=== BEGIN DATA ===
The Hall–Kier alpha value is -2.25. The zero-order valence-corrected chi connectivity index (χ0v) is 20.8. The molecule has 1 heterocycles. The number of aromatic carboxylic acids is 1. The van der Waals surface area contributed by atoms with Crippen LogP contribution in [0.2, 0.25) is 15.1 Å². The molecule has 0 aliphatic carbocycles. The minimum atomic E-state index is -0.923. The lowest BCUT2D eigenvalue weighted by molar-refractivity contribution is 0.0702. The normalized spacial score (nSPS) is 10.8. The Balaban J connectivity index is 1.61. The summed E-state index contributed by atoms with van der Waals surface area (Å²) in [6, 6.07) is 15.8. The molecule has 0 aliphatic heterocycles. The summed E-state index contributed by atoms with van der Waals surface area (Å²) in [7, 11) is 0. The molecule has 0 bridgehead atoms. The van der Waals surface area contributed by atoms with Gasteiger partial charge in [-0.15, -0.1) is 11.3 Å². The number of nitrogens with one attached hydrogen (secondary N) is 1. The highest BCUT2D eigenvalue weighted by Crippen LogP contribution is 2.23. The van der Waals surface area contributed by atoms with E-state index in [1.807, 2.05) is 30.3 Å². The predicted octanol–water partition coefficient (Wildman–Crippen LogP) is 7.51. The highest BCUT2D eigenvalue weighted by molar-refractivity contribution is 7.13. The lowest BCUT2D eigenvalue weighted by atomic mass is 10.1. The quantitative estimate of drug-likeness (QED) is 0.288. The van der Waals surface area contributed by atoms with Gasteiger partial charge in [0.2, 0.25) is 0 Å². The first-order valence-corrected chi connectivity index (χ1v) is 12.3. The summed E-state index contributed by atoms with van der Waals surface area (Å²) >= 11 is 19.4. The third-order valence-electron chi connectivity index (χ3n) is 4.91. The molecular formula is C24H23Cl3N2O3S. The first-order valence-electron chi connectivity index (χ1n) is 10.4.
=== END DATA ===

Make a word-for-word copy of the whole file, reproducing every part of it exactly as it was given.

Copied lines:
The Hall–Kier alpha value is -2.25. The zero-order valence-corrected chi connectivity index (χ0v) is 20.8. The molecule has 1 heterocycles. The number of aromatic carboxylic acids is 1. The van der Waals surface area contributed by atoms with Crippen LogP contribution in [0.2, 0.25) is 15.1 Å². The molecule has 0 aliphatic carbocycles. The minimum atomic E-state index is -0.923. The lowest BCUT2D eigenvalue weighted by molar-refractivity contribution is 0.0702. The normalized spacial score (nSPS) is 10.8. The Balaban J connectivity index is 1.61. The summed E-state index contributed by atoms with van der Waals surface area (Å²) in [6, 6.07) is 15.8. The molecule has 0 aliphatic heterocycles. The summed E-state index contributed by atoms with van der Waals surface area (Å²) in [7, 11) is 0. The molecule has 0 bridgehead atoms. The van der Waals surface area contributed by atoms with Gasteiger partial charge in [-0.15, -0.1) is 11.3 Å². The number of nitrogens with one attached hydrogen (secondary N) is 1. The highest BCUT2D eigenvalue weighted by Crippen LogP contribution is 2.23. The van der Waals surface area contributed by atoms with E-state index in [1.807, 2.05) is 30.3 Å². The predicted octanol–water partition coefficient (Wildman–Crippen LogP) is 7.51. The highest BCUT2D eigenvalue weighted by molar-refractivity contribution is 7.13. The lowest BCUT2D eigenvalue weighted by atomic mass is 10.1. The quantitative estimate of drug-likeness (QED) is 0.288. The van der Waals surface area contributed by atoms with Gasteiger partial charge in [0.2, 0.25) is 0 Å². The first-order valence-corrected chi connectivity index (χ1v) is 12.3. The summed E-state index contributed by atoms with van der Waals surface area (Å²) >= 11 is 19.4. The third-order valence-electron chi connectivity index (χ3n) is 4.91. The molecular formula is C24H23Cl3N2O3S. The first-order valence-electron chi connectivity index (χ1n) is 10.4.